Monday, June 18, 2007

Our Endangered Values by Jimmy Carter

I read this a couple years ago, and it is as relevant today as it was then. I'm reposting my review of it, because my opinion hasn't changed one iota since I originally read this book, and it's too good not to mention it again. If you haven't read any of Carter's books, you really should.

Jimmy Carter has to be one of the most amazing, underappreciated, underrated men our country has been privileged to have as a public servant. Yes, his presidency was plagued with the energy/gas crisis, the Iran Hostage crisis, etc, but in the years since his presidency, he has earned himself an even bigger, brighter place in not just American history, but world history.

This book focuses on history and, to a large extent, on the current administration's subservience to the fundamentalist conservative right. Although parts of the book are a scathing criticism of the current administration, he backs up his positions with biblical scripture and historical events and perspectives. He is, by his own admission, a devout evangelical "born again" Christian. Yet he passionately defends the separation of church and state and defended the Supreme Court decision of Roe v. Wade, although it went against his own personal beliefs.

He devotes chapters in this book to civil rights, homosexuality, the death penalty, abortion, science and religion, divorce, women's rights, and environmental issues including drilling for oil in Alaska, preserving America's national parks and global warming, and the US policies on decreasing emissions in relation to the rest of the industrialized world. There are chapters on our global image, the growing gap between rich and poor both in the US and globally, North Korea, Cuba, nuclear proliferation/disarmament, humane treatment of POWs, government-sanctioned torture, and war (globally and specifically in Iraq).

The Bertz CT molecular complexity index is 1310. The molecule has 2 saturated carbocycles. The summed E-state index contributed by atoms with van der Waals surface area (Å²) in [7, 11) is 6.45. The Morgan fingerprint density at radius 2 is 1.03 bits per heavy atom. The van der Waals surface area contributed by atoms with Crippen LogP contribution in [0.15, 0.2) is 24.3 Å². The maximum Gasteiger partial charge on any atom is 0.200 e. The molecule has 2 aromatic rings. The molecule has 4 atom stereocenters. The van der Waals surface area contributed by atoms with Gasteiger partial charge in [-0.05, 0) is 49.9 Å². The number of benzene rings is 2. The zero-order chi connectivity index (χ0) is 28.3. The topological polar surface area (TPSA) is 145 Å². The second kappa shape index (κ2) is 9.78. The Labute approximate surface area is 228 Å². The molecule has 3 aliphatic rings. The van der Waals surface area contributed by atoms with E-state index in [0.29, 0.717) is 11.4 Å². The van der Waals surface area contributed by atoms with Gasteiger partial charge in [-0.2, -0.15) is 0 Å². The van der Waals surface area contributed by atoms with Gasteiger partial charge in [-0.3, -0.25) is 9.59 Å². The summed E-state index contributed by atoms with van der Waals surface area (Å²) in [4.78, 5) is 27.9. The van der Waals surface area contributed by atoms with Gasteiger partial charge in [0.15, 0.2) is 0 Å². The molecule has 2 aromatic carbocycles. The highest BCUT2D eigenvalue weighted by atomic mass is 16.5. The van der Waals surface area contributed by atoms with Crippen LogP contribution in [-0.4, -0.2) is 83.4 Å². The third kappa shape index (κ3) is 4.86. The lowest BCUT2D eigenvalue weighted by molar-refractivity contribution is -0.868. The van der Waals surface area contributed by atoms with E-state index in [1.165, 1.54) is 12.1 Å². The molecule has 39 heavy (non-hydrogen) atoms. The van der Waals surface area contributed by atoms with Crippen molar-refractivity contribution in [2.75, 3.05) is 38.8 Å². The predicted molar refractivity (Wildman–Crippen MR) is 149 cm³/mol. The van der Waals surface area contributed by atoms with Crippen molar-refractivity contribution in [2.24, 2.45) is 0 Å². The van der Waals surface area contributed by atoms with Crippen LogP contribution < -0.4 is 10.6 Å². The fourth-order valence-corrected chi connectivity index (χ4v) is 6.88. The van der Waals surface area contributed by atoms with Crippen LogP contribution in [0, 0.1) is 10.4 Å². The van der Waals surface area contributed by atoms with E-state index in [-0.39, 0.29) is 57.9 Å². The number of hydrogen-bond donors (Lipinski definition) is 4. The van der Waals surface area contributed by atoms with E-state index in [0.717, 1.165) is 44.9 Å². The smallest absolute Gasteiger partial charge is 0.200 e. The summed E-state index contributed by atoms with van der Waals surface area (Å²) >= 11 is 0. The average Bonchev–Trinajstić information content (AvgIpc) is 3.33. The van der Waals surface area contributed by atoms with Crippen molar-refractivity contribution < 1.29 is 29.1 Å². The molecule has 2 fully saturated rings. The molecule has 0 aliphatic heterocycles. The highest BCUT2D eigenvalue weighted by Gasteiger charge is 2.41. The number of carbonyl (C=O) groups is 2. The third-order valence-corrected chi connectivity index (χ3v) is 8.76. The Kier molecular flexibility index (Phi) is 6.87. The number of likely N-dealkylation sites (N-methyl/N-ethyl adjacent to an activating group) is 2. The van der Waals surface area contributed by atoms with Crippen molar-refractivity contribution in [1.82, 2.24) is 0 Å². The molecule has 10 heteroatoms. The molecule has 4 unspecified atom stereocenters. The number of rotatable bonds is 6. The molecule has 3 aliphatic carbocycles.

This is not a "democrat" vs "republican" issue, he is quick to point out, and the book backs up this assertion. Instead, he concentrates on the increasingly strong influence of religion into politics, which, he contends, should be separate. He puts every chapter into perspective relative to his own strong religious convictions and beliefs. He contends that religion has its place in politics in the same way that it has its place in everyday life - by guiding our hand toward being valuable, moral and compassionate human beings - not by guiding public policy and law.

As a Jew, I found this a fascinating read, given his self-admitted evangelical bent. Although we have different religious beliefs, it is clear to me that he respects every human being's right to believe passionately in their own religion, but not at the expense of others. As an American, I found it equally as fascinating, although a bit demoralizing to read about some of the positions taken by our country's leadership (and by default, the country's citizenry), and as a human being, I am equally captivated and appalled by the lack of far-sightedness he portrays by current and past leadership of our country, and its lasting ramifications.

A fascinating read, and I recommend it highly, along with any of his other twenty-odd books, including his poetry.


  1. I don't read much (none) non-fiction, but you've piqued my interest with this. I'm going to look for it. I'm a fan of his, and admired him. I've read articles he's done for magazines and LA Times so I'm familiar with his voice. He's so readable and reasonable in his position and arguments.


Have you read it? What do you think?

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